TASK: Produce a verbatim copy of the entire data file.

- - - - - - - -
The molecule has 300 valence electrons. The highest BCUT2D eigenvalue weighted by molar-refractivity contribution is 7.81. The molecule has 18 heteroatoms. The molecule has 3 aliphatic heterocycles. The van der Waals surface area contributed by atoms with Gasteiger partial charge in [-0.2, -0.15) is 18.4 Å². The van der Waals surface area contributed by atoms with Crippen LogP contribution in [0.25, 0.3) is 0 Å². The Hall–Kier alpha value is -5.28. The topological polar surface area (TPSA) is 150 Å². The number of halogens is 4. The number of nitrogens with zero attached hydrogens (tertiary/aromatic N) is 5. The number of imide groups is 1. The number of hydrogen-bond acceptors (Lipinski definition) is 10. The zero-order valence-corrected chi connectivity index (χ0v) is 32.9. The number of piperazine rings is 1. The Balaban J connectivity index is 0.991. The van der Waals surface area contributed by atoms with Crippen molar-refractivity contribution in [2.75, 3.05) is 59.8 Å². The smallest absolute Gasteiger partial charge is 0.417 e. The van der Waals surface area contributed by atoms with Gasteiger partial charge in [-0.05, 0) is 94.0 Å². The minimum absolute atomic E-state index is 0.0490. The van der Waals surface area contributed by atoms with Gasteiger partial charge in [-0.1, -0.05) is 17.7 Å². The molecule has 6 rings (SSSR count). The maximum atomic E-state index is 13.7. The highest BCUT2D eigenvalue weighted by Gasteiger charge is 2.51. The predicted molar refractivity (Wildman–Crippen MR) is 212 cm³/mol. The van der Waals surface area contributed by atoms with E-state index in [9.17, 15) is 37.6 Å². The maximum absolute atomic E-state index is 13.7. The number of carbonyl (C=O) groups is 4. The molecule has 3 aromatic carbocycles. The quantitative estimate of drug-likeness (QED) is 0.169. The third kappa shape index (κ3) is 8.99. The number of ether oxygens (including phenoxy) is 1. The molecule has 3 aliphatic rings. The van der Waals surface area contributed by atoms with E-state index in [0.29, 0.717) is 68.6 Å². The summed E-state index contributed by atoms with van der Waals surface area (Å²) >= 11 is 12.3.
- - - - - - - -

The molecule has 300 valence electrons. The highest BCUT2D eigenvalue weighted by molar-refractivity contribution is 7.81. The molecule has 18 heteroatoms. The molecule has 3 aliphatic heterocycles. The van der Waals surface area contributed by atoms with Gasteiger partial charge in [-0.2, -0.15) is 18.4 Å². The van der Waals surface area contributed by atoms with Crippen LogP contribution in [0.25, 0.3) is 0 Å². The Hall–Kier alpha value is -5.28. The topological polar surface area (TPSA) is 150 Å². The number of halogens is 4. The number of nitrogens with zero attached hydrogens (tertiary/aromatic N) is 5. The number of imide groups is 1. The number of hydrogen-bond acceptors (Lipinski definition) is 10. The zero-order valence-corrected chi connectivity index (χ0v) is 32.9. The number of piperazine rings is 1. The Balaban J connectivity index is 0.991. The van der Waals surface area contributed by atoms with Crippen molar-refractivity contribution in [2.75, 3.05) is 59.8 Å². The smallest absolute Gasteiger partial charge is 0.417 e. The van der Waals surface area contributed by atoms with Gasteiger partial charge in [-0.05, 0) is 94.0 Å². The minimum absolute atomic E-state index is 0.0490. The van der Waals surface area contributed by atoms with Gasteiger partial charge in [-0.1, -0.05) is 17.7 Å². The molecule has 6 rings (SSSR count). The maximum atomic E-state index is 13.7. The highest BCUT2D eigenvalue weighted by Gasteiger charge is 2.51. The predicted molar refractivity (Wildman–Crippen MR) is 212 cm³/mol. The van der Waals surface area contributed by atoms with E-state index in [9.17, 15) is 37.6 Å². The maximum absolute atomic E-state index is 13.7. The number of carbonyl (C=O) groups is 4. The molecule has 3 aromatic carbocycles. The quantitative estimate of drug-likeness (QED) is 0.169. The third kappa shape index (κ3) is 8.99. The number of ether oxygens (including phenoxy) is 1. The molecule has 3 aliphatic rings. The van der Waals surface area contributed by atoms with E-state index in [0.29, 0.717) is 68.6 Å². The summed E-state index contributed by atoms with van der Waals surface area (Å²) >= 11 is 12.3.